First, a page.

Exploring New and Emerging Mechanisms to Target Difficult to Treat Cancers
Gastro-oesophageal cancers are associated with poor survival in patients, due to their aggressive nature, late-stage diagnosis, and a lack of specific targeted therapies. The development of new therapeutics will prove crucial to improve mortality rates. This thesis discusses two novel potential approaches which merit further investigation towards this goal.
Firstly, natural compounds have previously found several uses as chemotherapeutic agents. We found a diterpenoid compound in the same class as Taxol, Crassin, to have significant anti-cancer effects in both gastro-oesophageal cell lines and triple negative breast cancer cell lines. Specifically, Crassin reduced cell viability in a manner dependent on reactive oxygen species, and demonstrated bioefficacy in an in ovo/semi-in vivo model. Interestingly, Crassin did not activate any known cell death mechanisms but rather induced cell stasis through cell-cycle shifts from G1 to G2/M. Since research is highlighting cytostatic inducers as powerful agents in combatting cancer growth, particularly when combined with cytostatic compounds, we suggest that Crassin is a candidate for consideration as a “one-two punch” agent.
Secondly, we examined other potential therapeutic targets in gastro-oesophageal cancers. Previous work in our lab has shown that overexpression of the adhesion molecule Junctional Adhesion Molecule-A (JAM-A) drives proliferation and tumorigenic behaviour in breast cancer. We hypothesised that the overexpression of JAM-A in gastro-oesophageal cancers may play a similar role in driving cancer progression. Furthermore, our group has highlighted a regulatory role of JAM-A for receptor tyrosine kinases (RTKs), including HER and Eph family members. Since gastro-oesophageal cancers are also known to overexpress HER2, we also hypothesised that JAM-A may play an important role driving HER2 overexpression and downstream cell survival. Gastro-oesophageal cell lines demonstrated varied responses to JAM-A loss, but no universal effects on cell viability, colony-forming potential or tumour development and invasion in an in ovo/semi-in vivo model. We could find no apparent mechanism of regulation between JAM-A and three RTKs examined, though some correlations between JAM-A and HER2 and JAM-A and EphB4 expression were discovered in gastro-oesophageal cancer full-face sections. We suggest this is representative of aggressive tumour phenotypes. Excitingly, in JAM-A reduced cells, we identified a ‘primed for apoptosis’ phenotype which increased the efficacy of HER2 targeting therapies in vitro. Hence, we propose JAM-A targeting in this setting, in combination with pro-apoptotic chemotherapies merit future investigation as a “one-two punch” mechanism for treating gastro-oesophageal cancers.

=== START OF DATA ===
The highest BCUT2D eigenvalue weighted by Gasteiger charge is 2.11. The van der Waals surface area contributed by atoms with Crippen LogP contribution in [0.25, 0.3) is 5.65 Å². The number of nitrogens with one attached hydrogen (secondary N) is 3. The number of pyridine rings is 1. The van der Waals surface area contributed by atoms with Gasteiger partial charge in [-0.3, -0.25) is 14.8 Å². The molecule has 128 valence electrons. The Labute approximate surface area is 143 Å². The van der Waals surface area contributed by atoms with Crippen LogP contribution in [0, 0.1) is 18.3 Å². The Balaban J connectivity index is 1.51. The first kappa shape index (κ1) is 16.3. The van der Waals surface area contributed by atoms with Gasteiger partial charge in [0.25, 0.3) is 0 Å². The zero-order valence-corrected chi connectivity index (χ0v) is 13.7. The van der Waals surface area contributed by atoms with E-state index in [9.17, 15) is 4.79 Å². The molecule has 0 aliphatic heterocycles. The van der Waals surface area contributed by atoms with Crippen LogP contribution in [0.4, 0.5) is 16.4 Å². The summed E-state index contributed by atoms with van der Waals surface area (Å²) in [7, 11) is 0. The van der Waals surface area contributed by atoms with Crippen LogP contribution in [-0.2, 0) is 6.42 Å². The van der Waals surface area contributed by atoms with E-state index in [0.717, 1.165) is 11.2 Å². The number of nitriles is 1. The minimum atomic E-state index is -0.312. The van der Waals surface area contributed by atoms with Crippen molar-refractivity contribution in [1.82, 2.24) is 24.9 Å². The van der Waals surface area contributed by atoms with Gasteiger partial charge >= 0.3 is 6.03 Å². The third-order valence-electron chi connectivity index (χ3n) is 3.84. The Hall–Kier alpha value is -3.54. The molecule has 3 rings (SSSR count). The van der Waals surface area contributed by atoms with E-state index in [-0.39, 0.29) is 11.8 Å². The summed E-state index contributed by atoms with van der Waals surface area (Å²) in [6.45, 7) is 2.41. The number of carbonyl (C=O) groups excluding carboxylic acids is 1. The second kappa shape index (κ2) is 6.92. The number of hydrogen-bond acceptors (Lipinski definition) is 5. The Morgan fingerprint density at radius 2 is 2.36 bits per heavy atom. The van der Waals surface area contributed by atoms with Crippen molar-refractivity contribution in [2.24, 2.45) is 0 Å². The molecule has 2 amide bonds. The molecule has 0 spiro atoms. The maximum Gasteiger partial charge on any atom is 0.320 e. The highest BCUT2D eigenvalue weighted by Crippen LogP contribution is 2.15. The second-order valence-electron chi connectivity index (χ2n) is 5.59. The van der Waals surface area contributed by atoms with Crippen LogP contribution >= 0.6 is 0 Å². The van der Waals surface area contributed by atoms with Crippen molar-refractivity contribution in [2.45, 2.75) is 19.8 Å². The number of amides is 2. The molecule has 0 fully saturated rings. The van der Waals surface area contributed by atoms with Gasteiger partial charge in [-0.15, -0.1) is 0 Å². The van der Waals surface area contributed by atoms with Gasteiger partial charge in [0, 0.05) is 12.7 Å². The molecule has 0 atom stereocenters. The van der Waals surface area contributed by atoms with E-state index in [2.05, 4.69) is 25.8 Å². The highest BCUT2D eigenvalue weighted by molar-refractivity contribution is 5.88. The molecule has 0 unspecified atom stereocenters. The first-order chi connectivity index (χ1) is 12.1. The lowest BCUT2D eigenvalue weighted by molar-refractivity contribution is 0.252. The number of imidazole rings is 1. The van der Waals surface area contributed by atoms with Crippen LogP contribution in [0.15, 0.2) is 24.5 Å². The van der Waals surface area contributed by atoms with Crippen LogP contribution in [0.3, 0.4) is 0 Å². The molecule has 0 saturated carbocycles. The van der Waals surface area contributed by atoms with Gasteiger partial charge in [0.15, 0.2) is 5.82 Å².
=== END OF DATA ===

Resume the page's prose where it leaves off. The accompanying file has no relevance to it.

In summary, we have examined potential mechanisms for targeting gastro-oesophageal cancers and have also highlighted a complex role for the adhesion protein JAM-A in that setting. Given the accessibility of JAM-A at the surface of cells, we suggest that targeting JAM-A in this setting could prove beneficial in priming cells for other drugs.
Science Foundation Ireland
First SupervisorDr Ann Hopkins
CommentsA thesis submitted for the degree of Doctor of Philosophy from the Royal College of Surgeons in Ireland in 2019.
Published CitationRichards C. Exploring New and Emerging Mechanisms to Target Difficult to Treat Cancers [PhD Thesis]. Dublin: Royal College of Surgeons in Ireland; 2019.
Degree NameDoctor of Philosophy (PhD)
Date of award30/11/2019
- Doctor of Philosophy (PhD)